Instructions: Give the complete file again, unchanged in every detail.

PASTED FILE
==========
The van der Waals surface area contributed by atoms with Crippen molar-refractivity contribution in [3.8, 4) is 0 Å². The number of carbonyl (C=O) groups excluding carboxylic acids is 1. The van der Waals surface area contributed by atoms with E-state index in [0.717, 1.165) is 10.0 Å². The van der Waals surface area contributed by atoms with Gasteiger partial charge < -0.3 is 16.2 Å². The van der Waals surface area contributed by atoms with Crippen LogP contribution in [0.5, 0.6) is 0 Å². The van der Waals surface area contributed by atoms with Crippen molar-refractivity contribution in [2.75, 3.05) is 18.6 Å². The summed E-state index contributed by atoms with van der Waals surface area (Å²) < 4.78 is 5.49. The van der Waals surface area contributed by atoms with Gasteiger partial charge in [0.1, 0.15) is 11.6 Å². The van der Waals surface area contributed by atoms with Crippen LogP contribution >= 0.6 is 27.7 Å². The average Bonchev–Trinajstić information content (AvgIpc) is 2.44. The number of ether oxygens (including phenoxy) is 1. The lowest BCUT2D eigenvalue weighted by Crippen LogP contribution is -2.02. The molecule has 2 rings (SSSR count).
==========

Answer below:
The van der Waals surface area contributed by atoms with Crippen molar-refractivity contribution in [3.8, 4) is 0 Å². The number of carbonyl (C=O) groups excluding carboxylic acids is 1. The van der Waals surface area contributed by atoms with E-state index in [0.717, 1.165) is 10.0 Å². The van der Waals surface area contributed by atoms with Gasteiger partial charge < -0.3 is 16.2 Å². The van der Waals surface area contributed by atoms with Crippen LogP contribution in [0.5, 0.6) is 0 Å². The van der Waals surface area contributed by atoms with Crippen molar-refractivity contribution in [2.75, 3.05) is 18.6 Å². The summed E-state index contributed by atoms with van der Waals surface area (Å²) < 4.78 is 5.49. The van der Waals surface area contributed by atoms with Gasteiger partial charge in [0.1, 0.15) is 11.6 Å². The van der Waals surface area contributed by atoms with Crippen LogP contribution >= 0.6 is 27.7 Å². The average Bonchev–Trinajstić information content (AvgIpc) is 2.44. The number of ether oxygens (including phenoxy) is 1. The lowest BCUT2D eigenvalue weighted by Crippen LogP contribution is -2.02. The molecule has 2 rings (SSSR count).